Over the past month, Governor Bruce Rauner has been meeting with local government officials around the state in an effort to promote his “Turnaround Agenda.” The Agenda, which proposes sweeping changes to the laws affecting local governments, has been controversial. Last Tuesday, union supporters turned out in force at a Naperville City Council meeting in which the proposal was on the agenda.
While Rauner’s Turnaround Agenda proposes a number of changes, the three that would most impact local governments are: 1) the creation of “local employee empowerment zones;” 2) the abolishment of the state’s prevailing wage requirements; and 3) a property tax freeze.
Rauner’s “local employee empowerment zones” would allow a unit of local government (i.e. a municipality, school district, township, etc.) to decide whether its employees have the right to join, or refrain from joining, a union. Essentially, this legislation would permit local governments to implement right-to-work ordinances. This means that if a county were to implement a local employee empowerment zone, then all employees in the county, including those in both the public and private sectors, would be permitted to refuse to pay union dues.
Another proposal in Rauner’s Turnaround Agenda which would significantly impact local governments is the proposed abolishment of the state’s prevailing wage requirements. The Prevailing Wage Act requires all contractors and subcontractors on public projects to pay their workers according to a designated rate that is near the union scale. Rauner argues that this drives up the price of public works projects around the state, wasting taxpayer money. His Turnaround Agenda would repeal this Act, allowing contractors and subcontractors to pay employees any wage above the state minimum.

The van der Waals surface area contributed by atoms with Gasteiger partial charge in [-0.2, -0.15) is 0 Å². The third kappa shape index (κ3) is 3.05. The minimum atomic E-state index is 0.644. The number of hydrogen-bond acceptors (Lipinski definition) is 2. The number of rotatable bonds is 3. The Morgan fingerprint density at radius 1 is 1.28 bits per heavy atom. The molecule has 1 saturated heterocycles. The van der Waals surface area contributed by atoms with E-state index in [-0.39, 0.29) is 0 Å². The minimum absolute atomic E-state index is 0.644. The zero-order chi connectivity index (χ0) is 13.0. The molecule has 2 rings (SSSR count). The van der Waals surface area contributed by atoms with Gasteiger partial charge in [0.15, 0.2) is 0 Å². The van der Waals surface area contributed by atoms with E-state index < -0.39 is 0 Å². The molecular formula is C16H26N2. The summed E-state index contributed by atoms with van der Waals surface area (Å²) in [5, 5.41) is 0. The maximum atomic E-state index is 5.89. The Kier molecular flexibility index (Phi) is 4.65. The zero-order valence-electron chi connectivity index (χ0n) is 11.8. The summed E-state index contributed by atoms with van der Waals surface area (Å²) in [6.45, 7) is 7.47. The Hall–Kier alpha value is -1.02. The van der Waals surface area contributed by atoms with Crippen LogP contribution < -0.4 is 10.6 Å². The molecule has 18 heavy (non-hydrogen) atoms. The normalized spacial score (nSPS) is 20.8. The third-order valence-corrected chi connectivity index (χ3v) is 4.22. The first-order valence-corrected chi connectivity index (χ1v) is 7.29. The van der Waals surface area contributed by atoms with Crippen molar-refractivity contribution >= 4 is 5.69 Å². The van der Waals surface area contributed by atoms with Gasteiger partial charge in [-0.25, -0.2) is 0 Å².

Rauner’s Turnaround Agenda also seeks to impose a property tax freeze. The Agenda seeks legislation that would only allow property taxes to be increased after a referendum has been approved.
The Turnaround Agenda also seeks to increase the minimum wage to $10/hr by 2022, reduce worker’s compensation awards, and provide stronger fraud provisions and penalties in the Unemployment Insurance Act. The Agenda would also allow municipalities to file bankruptcy under federal bankruptcy laws, and combine the offices of state comptroller and treasurer. Moreover, the Agenda seeks to impose term limits of ten years on state legislators, a shot across the bow at Speaker Madigan and Senate President Cullerton, Rauner’s political enemies.
Whether this sweeping series of changes meets with success in Springfield remains to be seen. So far, few legislators have publicly endorsed it. If Rauner were able to implement even a few of these proposals, it would have a dramatic effect on the operation of local government. Stay tuned to The Workplace Report for updates on the status of this legislation.